Many successful businesses start small and grow big. Facebook for example, was started by the 19-year-old Mark Zuckerberg, along with fellow Harvard College students and roommates on February 4, 2004. Then called "thefacebook.com," the site was an instant hit and now the site has become one of the biggest websites in the world, visited by about 2.2 billion monthly active users.
Most businesses don’t grow as large as Facebook, but for any new business starting out, or any growing business, the need for written contracts and policies are normally relatively low on the list of priorities, behind other more pressing concerns such as cash flow, carrying out the work, business development and managing the business. Often a business relies only on verbal agreements and trust.
It is only as the business grows and needs to take on employees and/or engage consultants to help it deal with the workload that the risks to the business from competition from within can increase. This is despite the fact that the people taken on by new businesses are often well known personally to the business owner, so that the apparent need for protection and written terms and conditions may seem to be an unnecessary administrative and costly burden.
However, departing employees or consultants are often well placed to take advantage of confidential information, customer and client lists, data or strategic plans and Intellectual Property after leaving the business. They may attempt to use the information they have gained from the business to set up a rival business or use the information for the benefit of a new employer. All of this can cause serious harm to a business and also seriously impact a business’s ability to attract or retain investment and in some cases close the business down.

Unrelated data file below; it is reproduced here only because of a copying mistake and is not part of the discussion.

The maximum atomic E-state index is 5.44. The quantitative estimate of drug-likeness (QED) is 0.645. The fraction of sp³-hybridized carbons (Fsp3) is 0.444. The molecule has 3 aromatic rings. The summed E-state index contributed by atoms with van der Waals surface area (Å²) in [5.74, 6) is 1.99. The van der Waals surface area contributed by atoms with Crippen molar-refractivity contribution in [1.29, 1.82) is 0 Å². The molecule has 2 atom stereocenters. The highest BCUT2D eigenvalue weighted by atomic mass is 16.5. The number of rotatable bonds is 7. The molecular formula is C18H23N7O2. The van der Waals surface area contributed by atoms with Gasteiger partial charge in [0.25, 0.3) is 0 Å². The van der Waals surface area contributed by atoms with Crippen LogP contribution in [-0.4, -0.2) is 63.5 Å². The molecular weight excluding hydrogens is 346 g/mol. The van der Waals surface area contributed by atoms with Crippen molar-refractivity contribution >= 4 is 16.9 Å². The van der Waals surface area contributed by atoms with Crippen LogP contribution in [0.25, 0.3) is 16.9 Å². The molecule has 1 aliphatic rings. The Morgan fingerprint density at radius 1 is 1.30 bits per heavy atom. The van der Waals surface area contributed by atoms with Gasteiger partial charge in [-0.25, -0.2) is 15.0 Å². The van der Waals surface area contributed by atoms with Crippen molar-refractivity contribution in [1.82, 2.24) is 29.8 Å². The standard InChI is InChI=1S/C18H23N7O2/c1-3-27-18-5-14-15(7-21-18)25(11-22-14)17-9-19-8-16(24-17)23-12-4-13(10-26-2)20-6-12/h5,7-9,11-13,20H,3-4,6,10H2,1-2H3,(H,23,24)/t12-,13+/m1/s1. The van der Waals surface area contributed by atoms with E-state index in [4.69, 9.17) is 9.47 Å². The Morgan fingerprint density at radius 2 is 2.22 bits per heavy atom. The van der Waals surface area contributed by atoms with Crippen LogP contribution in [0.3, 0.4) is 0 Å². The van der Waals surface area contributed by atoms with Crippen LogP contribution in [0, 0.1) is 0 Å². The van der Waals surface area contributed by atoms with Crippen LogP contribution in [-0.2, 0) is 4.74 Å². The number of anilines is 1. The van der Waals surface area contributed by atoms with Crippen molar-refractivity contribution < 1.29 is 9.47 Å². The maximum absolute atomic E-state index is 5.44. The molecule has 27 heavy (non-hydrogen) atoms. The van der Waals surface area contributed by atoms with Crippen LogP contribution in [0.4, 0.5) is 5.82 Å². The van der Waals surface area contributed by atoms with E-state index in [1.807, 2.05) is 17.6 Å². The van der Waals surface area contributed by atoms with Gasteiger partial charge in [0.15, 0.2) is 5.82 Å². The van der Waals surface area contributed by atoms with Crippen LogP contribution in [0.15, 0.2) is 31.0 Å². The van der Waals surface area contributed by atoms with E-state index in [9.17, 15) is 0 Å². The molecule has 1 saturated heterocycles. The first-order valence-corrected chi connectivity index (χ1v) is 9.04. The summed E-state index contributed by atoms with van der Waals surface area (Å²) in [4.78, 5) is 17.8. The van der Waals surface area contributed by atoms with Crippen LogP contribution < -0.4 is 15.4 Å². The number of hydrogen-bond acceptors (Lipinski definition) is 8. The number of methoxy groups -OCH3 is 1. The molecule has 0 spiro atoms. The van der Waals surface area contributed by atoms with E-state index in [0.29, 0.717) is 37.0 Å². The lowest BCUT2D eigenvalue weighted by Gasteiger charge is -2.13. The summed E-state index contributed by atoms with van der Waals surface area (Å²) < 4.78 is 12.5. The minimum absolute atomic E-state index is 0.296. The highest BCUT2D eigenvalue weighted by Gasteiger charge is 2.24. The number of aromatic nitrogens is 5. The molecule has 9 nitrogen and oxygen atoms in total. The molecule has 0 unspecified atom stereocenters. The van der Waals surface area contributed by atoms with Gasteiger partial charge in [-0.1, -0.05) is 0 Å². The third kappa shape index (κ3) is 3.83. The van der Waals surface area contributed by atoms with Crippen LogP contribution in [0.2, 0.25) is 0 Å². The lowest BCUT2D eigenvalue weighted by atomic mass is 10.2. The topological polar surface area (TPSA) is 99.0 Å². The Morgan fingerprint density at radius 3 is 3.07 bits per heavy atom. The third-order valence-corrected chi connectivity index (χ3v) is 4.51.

What can a business do to prevent this risk?
The best way of preventing risk to the business is through robust data security, IT processes and legally compliant written contracts, which are drafted for the specific business requirements and regularly reviewed and updated where necessary.
In terms of business risk, a written contract can deal with and limit many areas of potential risk including :- Confidential Information, Intellectual Property, Data Protection/GDPR, Social and Professional Networking and Restrictive Covenants e.g. non-compete, non-dealing, non-solicitation.
A contract can be used for employees, consultants and partners within a business, whether it be an employment contract, a consultancy agreement or a partnership agreement.
Restrictive Covenants are not enforceable and a deterrent only?
The case of Dyson Technology Ltd v Pellerey  EWHC 3000 (Ch) demonstrates the value of a business putting in place a contract containing well drafted restrictive covenants which can be enforced in a court if necessary to protect a business’s legitimate interests in regard to its employees.